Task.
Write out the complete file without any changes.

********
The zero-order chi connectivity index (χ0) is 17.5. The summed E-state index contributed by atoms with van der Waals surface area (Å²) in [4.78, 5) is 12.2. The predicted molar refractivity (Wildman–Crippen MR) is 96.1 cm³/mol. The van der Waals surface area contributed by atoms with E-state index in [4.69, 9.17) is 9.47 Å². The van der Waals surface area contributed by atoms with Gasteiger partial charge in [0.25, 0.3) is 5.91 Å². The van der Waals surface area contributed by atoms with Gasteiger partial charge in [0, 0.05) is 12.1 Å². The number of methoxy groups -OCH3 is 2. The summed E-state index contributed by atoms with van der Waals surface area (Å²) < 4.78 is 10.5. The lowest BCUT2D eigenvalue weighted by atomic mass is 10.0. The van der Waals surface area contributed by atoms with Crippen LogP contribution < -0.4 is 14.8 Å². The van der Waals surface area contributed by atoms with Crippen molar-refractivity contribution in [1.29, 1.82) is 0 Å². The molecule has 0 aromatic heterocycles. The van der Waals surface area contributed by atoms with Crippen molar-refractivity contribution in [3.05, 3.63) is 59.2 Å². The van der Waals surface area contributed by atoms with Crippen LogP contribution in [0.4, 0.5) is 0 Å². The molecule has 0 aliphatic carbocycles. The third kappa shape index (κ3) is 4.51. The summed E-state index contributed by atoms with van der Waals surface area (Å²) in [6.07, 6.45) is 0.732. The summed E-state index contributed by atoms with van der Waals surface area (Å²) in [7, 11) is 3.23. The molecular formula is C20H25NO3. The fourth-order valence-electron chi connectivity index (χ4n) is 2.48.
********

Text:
The zero-order chi connectivity index (χ0) is 17.5. The summed E-state index contributed by atoms with van der Waals surface area (Å²) in [4.78, 5) is 12.2. The predicted molar refractivity (Wildman–Crippen MR) is 96.1 cm³/mol. The van der Waals surface area contributed by atoms with E-state index in [4.69, 9.17) is 9.47 Å². The van der Waals surface area contributed by atoms with Gasteiger partial charge in [0.25, 0.3) is 5.91 Å². The van der Waals surface area contributed by atoms with Gasteiger partial charge in [0, 0.05) is 12.1 Å². The number of methoxy groups -OCH3 is 2. The summed E-state index contributed by atoms with van der Waals surface area (Å²) < 4.78 is 10.5. The lowest BCUT2D eigenvalue weighted by atomic mass is 10.0. The van der Waals surface area contributed by atoms with Crippen LogP contribution < -0.4 is 14.8 Å². The van der Waals surface area contributed by atoms with Crippen molar-refractivity contribution in [1.29, 1.82) is 0 Å². The molecule has 0 aromatic heterocycles. The van der Waals surface area contributed by atoms with Crippen molar-refractivity contribution in [3.05, 3.63) is 59.2 Å². The van der Waals surface area contributed by atoms with Crippen LogP contribution in [0.4, 0.5) is 0 Å². The molecule has 0 aliphatic carbocycles. The third kappa shape index (κ3) is 4.51. The summed E-state index contributed by atoms with van der Waals surface area (Å²) in [6.07, 6.45) is 0.732. The summed E-state index contributed by atoms with van der Waals surface area (Å²) in [7, 11) is 3.23. The molecular formula is C20H25NO3. The fourth-order valence-electron chi connectivity index (χ4n) is 2.48.